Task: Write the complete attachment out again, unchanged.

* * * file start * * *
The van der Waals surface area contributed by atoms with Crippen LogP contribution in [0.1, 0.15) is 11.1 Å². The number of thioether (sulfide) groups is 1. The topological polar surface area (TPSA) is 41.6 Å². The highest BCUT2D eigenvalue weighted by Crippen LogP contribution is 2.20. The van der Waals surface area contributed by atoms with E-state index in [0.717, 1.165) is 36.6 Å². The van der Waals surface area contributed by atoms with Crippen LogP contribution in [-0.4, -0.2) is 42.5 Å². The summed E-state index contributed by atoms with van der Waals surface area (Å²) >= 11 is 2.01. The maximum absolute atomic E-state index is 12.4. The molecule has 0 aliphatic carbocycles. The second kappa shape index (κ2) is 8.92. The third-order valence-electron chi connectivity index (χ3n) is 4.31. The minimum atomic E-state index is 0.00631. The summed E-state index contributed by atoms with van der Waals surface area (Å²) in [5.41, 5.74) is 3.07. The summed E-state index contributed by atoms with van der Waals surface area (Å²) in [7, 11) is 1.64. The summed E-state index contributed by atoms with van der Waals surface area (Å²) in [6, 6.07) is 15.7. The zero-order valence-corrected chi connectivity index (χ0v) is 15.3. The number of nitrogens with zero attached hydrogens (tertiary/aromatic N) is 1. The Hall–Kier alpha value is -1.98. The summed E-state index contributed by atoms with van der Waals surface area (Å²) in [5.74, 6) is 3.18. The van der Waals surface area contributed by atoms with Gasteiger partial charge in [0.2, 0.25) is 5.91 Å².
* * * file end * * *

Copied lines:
The van der Waals surface area contributed by atoms with Crippen LogP contribution in [0.1, 0.15) is 11.1 Å². The number of thioether (sulfide) groups is 1. The topological polar surface area (TPSA) is 41.6 Å². The highest BCUT2D eigenvalue weighted by Crippen LogP contribution is 2.20. The van der Waals surface area contributed by atoms with E-state index in [0.717, 1.165) is 36.6 Å². The van der Waals surface area contributed by atoms with Crippen LogP contribution in [-0.4, -0.2) is 42.5 Å². The summed E-state index contributed by atoms with van der Waals surface area (Å²) >= 11 is 2.01. The maximum absolute atomic E-state index is 12.4. The molecule has 0 aliphatic carbocycles. The second kappa shape index (κ2) is 8.92. The third-order valence-electron chi connectivity index (χ3n) is 4.31. The minimum atomic E-state index is 0.00631. The summed E-state index contributed by atoms with van der Waals surface area (Å²) in [5.41, 5.74) is 3.07. The summed E-state index contributed by atoms with van der Waals surface area (Å²) in [7, 11) is 1.64. The summed E-state index contributed by atoms with van der Waals surface area (Å²) in [6, 6.07) is 15.7. The zero-order valence-corrected chi connectivity index (χ0v) is 15.3. The number of nitrogens with zero attached hydrogens (tertiary/aromatic N) is 1. The Hall–Kier alpha value is -1.98. The summed E-state index contributed by atoms with van der Waals surface area (Å²) in [5.74, 6) is 3.18. The van der Waals surface area contributed by atoms with Gasteiger partial charge in [0.2, 0.25) is 5.91 Å².